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NASA extracts breathable oxygen from Mars’ thin air

NASA said on Wednesday that it had recorded extraterrestrial life for the first time in its latest mission to Mars: the conversion of carbon dioxide from the Martian atmosphere into pure breathable oxygen.

On Tuesday, an experimental device on the Perseverance achieved unprecedented oxygen extraction, which was actually extracted from the thin air on Mars. The Perseverance is a six-wheeled scientific rover that landed on the Red Planet on February 18 after a seven-month journey from Earth.

The National Aeronautics and Space Administration said that when it was first activated, this electric oven-sized instrument called MOXIE produced about 5 grams of oxygen, which is equivalent to an astronaut breathing for about 10 minutes. This is an experiment on the use of Mars oxygen resources Abbreviation.

Although the initial output was not high, this feat marked the first experimental extraction of a natural resource from the environment of another planet for direct use by humans.

Trudy Kortes, Director of Technology Demonstration of NASA’s Space Technology Mission Division, said in a statement: “MOXIE is not only the first instrument to generate oxygen in another world,” she called it The first technology of its kind to help future missions survive “on another planet.”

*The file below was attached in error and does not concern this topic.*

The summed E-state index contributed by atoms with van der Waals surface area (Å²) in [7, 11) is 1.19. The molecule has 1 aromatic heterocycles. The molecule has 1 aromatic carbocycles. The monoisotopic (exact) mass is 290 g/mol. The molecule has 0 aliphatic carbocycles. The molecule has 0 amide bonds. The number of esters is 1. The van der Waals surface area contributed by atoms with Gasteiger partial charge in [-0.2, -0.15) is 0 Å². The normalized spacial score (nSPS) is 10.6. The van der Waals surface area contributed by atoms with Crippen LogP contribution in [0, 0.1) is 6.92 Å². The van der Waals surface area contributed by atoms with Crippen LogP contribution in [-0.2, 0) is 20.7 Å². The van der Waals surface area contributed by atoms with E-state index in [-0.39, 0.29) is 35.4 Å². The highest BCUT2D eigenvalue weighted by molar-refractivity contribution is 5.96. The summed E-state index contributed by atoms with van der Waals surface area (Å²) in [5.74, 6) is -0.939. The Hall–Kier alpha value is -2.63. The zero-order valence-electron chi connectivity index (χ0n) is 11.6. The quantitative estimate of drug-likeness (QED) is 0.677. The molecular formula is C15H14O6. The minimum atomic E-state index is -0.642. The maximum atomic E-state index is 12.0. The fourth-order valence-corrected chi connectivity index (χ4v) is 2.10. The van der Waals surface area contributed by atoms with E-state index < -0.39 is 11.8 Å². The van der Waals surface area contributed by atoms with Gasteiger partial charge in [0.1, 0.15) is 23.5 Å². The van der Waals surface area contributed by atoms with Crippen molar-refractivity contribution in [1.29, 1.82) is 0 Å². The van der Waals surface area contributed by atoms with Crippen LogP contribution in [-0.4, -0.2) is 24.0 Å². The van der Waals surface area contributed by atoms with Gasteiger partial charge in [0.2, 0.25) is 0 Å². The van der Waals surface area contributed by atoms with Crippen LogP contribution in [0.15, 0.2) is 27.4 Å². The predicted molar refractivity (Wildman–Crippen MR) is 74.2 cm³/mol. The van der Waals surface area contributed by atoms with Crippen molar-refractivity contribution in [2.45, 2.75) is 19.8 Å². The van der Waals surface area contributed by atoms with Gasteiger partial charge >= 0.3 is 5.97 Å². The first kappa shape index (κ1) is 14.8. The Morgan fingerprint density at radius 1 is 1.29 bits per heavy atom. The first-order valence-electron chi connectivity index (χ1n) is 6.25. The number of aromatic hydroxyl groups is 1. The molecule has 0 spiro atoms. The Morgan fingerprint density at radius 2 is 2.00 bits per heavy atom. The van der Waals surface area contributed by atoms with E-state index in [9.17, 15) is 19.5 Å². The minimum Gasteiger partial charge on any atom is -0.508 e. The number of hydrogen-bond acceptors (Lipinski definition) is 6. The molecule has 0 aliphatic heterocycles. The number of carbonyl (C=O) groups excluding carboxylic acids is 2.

The instrument works by electrolysis, which uses extremely high heat to separate oxygen atoms from carbon dioxide molecules, which make up about 95% of the Martian atmosphere.

The remaining 5% of the Martian atmosphere, which is only 1% of the dense Earth, is mainly composed of molecular nitrogen and argon. The amount of oxygen on Mars is negligible.

However, adequate supplies are considered essential to human beings’ ultimate exploration of the Red Planet. It is not only a source of sustainable breathing air for astronauts, but also a necessary ingredient for rocket fuel to send them home.

The volume required to launch a rocket from Mars to a space rocket is particularly difficult.

According to NASA, taking four astronauts from the surface of Mars will require approximately 15,000 pounds (7 metric tons) of rocket fuel and 55,000 pounds (25 metric tons) of oxygen.

MIT’s MOXIE lead researcher, Michael Hecht, said in a NASA press release that transporting a one-ton oxygen conversion machine to Mars is more practical than trying to haul 25 tons of oxygen from Earth.

Hirscht said that between astronauts living and working on Mars, it may take a metric ton of oxygen to last a full year.

The National Aeronautics and Space Administration stated that MOXIE aims to produce up to 10 grams per hour, which is a proof of concept. Scientists plan to run the machine at least 9 more times under different conditions and speeds in the next two years.

The first oxygen conversion operation was the day after NASA successfully completed the historic first airplane controlled flight on another planet, and successfully completed the take-off and landing of the micro-robot helicopter on Mars.

Like MOXIE, the double-rotor chopper called Ingenuity hitchhiked to Mars with perseverance. Its main task is to find fossilized traces of ancient microorganisms that may have flourished on Mars billions of years ago.

Thomson Reuters 2021 ©


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